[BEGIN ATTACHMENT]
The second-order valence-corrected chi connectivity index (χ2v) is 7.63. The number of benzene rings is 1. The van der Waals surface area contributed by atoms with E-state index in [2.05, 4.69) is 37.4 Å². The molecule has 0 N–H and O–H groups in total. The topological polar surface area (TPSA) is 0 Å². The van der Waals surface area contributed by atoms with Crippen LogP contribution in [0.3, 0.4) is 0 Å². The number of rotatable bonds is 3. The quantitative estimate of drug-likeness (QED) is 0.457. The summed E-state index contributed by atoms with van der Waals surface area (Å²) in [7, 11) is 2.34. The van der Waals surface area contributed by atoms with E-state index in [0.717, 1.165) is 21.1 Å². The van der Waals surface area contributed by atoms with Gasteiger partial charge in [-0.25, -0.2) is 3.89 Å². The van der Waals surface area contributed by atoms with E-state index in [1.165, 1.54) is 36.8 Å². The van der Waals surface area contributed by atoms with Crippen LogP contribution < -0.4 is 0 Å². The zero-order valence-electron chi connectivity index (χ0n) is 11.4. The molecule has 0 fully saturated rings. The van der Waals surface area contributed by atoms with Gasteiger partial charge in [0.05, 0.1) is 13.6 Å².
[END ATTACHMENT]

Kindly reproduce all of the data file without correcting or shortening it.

The second-order valence-corrected chi connectivity index (χ2v) is 7.63. The number of benzene rings is 1. The van der Waals surface area contributed by atoms with E-state index in [2.05, 4.69) is 37.4 Å². The molecule has 0 N–H and O–H groups in total. The topological polar surface area (TPSA) is 0 Å². The van der Waals surface area contributed by atoms with Crippen LogP contribution in [0.3, 0.4) is 0 Å². The number of rotatable bonds is 3. The quantitative estimate of drug-likeness (QED) is 0.457. The summed E-state index contributed by atoms with van der Waals surface area (Å²) in [7, 11) is 2.34. The van der Waals surface area contributed by atoms with E-state index in [0.717, 1.165) is 21.1 Å². The van der Waals surface area contributed by atoms with Gasteiger partial charge in [-0.25, -0.2) is 3.89 Å². The van der Waals surface area contributed by atoms with E-state index in [1.165, 1.54) is 36.8 Å². The van der Waals surface area contributed by atoms with Crippen LogP contribution < -0.4 is 0 Å². The zero-order valence-electron chi connectivity index (χ0n) is 11.4. The molecule has 0 fully saturated rings. The van der Waals surface area contributed by atoms with Gasteiger partial charge in [0.05, 0.1) is 13.6 Å².